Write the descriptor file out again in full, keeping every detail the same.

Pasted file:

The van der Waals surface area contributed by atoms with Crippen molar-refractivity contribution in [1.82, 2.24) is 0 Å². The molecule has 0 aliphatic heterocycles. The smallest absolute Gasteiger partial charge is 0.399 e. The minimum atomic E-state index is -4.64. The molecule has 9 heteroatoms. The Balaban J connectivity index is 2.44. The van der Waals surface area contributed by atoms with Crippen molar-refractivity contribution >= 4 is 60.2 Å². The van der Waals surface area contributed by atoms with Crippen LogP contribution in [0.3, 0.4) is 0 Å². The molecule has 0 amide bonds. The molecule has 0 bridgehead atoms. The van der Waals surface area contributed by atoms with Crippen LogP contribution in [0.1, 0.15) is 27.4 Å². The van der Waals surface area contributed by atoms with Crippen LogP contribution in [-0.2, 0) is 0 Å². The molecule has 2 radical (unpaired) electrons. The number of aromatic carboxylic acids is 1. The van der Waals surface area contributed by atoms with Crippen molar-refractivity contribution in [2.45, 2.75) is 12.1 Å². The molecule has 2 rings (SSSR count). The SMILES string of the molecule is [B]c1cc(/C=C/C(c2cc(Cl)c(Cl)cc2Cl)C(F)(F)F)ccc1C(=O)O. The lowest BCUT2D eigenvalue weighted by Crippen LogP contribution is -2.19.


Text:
The van der Waals surface area contributed by atoms with Crippen molar-refractivity contribution in [1.82, 2.24) is 0 Å². The molecule has 0 aliphatic heterocycles. The smallest absolute Gasteiger partial charge is 0.399 e. The minimum atomic E-state index is -4.64. The molecule has 9 heteroatoms. The Balaban J connectivity index is 2.44. The van der Waals surface area contributed by atoms with Crippen molar-refractivity contribution >= 4 is 60.2 Å². The van der Waals surface area contributed by atoms with Crippen LogP contribution in [0.3, 0.4) is 0 Å². The molecule has 0 amide bonds. The molecule has 0 bridgehead atoms. The van der Waals surface area contributed by atoms with Crippen LogP contribution in [0.1, 0.15) is 27.4 Å². The van der Waals surface area contributed by atoms with Crippen LogP contribution in [-0.2, 0) is 0 Å². The molecule has 2 radical (unpaired) electrons. The number of aromatic carboxylic acids is 1. The van der Waals surface area contributed by atoms with Crippen molar-refractivity contribution in [2.45, 2.75) is 12.1 Å². The molecule has 2 rings (SSSR count). The SMILES string of the molecule is [B]c1cc(/C=C/C(c2cc(Cl)c(Cl)cc2Cl)C(F)(F)F)ccc1C(=O)O. The lowest BCUT2D eigenvalue weighted by Crippen LogP contribution is -2.19.